Updated August 29, 2023 - 7:41 pm
Taylor Chaney opened Dig it! Coffee, a small cafe in the Arts District, with the goal of making coffee with a purpose by competitively hiring people with disabilities.
Less than a year into the business, however, Chaney worries a construction project on Casino Center Boulevard that’s expected to take a year will cut off her business from customers.
Dig It, and other downtown Las Vegas businesses with access along the street, are at the center of a roughly $10 million infrastructure project that began in April and is expected to finish by spring 2024. The result is slower-than-usual business for some near the project. Chaney said her business’ revenue has dropped about $10,000 per month since May. Even alternative revenue sources are drying up, she said.
“We were trying to push people to third-party (delivery services) and then even that didn’t work because the drivers were like, ‘No parking? You walk down the way, and pay for parking and then walk to go pick up someone’s coffee orders?’ ” Chaney said.
City of Las Vegas officials said the project is completely reconstructing the roadway between Oakey Boulevard and Colorado Avenue with wider sidewalks, angled and parallel parking, traffic signals at three intersections and new sewer mains, among other work.
“Rather than piecemeal the work so the street is under construction longer, the city coordinates water, sewer, lighting, traffic signals, public transportation and pedestrian safety into one integrated project to minimize the disruption time,” city spokesperson Margaret Kurtz said in an email. “Still, it takes time to get everything done.”
Casino Center was previously limited to one-way traffic, but will be two-way for the rest of the month. In September, construction crews will work on the west side of the street and switch the traffic control back to one-way, Kurtz said.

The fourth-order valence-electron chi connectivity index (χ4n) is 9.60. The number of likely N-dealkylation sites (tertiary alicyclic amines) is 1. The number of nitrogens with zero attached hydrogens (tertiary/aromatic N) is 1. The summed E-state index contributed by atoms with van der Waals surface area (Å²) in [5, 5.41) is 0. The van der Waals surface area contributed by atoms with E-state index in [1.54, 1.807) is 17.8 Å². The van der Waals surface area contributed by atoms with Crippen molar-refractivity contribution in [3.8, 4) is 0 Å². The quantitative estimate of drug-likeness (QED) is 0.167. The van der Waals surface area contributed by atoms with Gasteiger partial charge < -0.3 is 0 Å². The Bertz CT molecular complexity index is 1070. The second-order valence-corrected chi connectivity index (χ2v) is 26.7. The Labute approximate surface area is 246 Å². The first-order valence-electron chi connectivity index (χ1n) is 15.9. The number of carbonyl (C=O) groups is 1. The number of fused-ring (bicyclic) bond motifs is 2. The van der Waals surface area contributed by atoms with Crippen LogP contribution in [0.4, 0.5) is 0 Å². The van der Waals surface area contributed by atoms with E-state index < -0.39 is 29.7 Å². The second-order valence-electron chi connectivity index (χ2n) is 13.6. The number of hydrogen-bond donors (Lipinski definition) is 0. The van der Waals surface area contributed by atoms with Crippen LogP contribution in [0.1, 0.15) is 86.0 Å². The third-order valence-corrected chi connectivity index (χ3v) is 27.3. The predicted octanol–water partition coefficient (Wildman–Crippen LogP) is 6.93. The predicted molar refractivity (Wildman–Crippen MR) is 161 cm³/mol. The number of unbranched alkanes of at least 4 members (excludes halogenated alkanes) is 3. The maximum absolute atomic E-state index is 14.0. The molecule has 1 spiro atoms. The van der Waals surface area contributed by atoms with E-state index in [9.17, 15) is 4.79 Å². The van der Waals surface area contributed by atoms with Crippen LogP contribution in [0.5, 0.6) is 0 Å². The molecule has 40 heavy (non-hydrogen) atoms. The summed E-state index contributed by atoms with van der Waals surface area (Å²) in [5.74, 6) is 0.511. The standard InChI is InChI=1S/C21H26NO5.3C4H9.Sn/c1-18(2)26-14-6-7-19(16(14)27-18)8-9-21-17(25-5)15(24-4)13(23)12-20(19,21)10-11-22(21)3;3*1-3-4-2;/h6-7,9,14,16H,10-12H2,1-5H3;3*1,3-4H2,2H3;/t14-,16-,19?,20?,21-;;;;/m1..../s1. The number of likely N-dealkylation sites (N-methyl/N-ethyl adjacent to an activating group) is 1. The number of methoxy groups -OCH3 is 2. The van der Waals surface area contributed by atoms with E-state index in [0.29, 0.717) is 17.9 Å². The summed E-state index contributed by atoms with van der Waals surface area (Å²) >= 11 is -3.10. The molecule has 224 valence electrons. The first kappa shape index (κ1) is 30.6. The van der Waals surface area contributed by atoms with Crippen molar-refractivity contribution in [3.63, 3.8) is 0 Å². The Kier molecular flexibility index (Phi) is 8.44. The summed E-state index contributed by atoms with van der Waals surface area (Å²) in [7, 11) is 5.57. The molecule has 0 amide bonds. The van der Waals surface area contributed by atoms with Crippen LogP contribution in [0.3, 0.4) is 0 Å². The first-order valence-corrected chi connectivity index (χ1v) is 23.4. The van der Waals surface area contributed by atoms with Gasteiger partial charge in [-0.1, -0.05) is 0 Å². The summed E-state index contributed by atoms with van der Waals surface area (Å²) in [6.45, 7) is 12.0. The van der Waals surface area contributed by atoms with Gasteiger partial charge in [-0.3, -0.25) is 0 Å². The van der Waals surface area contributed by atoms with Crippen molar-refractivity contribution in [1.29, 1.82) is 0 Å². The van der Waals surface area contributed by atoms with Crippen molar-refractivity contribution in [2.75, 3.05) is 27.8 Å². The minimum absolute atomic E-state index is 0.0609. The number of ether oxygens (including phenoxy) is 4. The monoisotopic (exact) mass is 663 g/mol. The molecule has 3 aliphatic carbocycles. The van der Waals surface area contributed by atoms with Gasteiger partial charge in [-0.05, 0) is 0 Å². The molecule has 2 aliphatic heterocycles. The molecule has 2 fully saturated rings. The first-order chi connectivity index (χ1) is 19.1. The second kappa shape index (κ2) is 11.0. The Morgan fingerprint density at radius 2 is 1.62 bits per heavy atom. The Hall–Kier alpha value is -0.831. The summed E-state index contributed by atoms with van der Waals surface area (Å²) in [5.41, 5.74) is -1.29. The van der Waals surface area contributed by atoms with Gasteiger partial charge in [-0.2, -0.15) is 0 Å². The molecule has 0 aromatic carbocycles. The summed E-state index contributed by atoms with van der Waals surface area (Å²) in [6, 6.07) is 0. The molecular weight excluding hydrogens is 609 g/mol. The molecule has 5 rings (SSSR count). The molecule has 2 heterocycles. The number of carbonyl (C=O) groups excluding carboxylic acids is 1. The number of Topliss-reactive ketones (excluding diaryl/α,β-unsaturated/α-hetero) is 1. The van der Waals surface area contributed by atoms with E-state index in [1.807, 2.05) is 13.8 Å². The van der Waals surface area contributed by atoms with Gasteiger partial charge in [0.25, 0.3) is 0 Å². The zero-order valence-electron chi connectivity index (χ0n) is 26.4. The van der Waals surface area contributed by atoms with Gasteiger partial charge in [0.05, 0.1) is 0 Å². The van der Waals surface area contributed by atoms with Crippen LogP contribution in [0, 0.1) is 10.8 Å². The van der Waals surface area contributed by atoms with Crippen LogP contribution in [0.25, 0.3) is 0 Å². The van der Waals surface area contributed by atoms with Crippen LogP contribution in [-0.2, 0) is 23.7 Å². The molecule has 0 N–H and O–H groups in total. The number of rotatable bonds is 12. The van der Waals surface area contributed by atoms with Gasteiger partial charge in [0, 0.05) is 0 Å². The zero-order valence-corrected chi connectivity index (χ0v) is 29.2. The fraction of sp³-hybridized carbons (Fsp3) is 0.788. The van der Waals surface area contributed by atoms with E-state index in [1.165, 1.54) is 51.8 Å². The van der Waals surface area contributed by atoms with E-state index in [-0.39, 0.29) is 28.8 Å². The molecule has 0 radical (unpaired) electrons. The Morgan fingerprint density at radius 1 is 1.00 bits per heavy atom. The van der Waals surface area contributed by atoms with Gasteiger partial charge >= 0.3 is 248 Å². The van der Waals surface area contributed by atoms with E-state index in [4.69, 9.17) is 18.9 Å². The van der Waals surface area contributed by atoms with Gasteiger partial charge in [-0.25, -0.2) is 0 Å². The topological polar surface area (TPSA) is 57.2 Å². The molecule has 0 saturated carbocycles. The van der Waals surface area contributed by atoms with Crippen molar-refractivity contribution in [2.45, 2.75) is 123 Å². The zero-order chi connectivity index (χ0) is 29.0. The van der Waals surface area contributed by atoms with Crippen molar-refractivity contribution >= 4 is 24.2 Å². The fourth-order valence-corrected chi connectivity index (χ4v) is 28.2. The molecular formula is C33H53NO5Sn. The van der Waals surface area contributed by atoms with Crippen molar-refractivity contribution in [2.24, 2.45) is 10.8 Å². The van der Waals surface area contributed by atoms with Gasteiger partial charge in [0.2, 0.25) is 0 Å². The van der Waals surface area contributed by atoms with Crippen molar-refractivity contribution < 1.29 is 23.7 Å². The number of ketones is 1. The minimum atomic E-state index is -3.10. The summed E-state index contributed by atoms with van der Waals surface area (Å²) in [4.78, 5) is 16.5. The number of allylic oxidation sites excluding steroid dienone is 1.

Chaney said she’s understanding of the work needed to be done but is frustrated with the time it’s taking. The store has had to reduce its store hours, close on Mondays and cut working hours for the staff.
“I created this to create opportunity for people so then I have to take it away,” she said. “It’s just been really, really challenging.”
Other businesses in the area have noticed a slower summer of sales. Wyndee Forrest, co-owner of CraftHaus Brewery on California Avenue near Casino Center, said the taproom has seen a dip in sales that could be attributed to the construction or a hot summer.
But when the city refinished California Avenue in an eight-month, $3.8 million project that was completed in October 2022, Forrest said there was a significant impact.
“We took a direct hit with the beautification project they did,” Forrest said. “That’s the price you pay of the growing pains of the city now investing in part of the city that your business is in. Does it put you in a precarious position, and can you weather those growing pains in that storm to then reap the rewards later?”
McKenna Ross is a corps member with Report for America, a national service program that places journalists into local newsrooms. Contact her at email@example.com. Follow @mckenna_ross on X.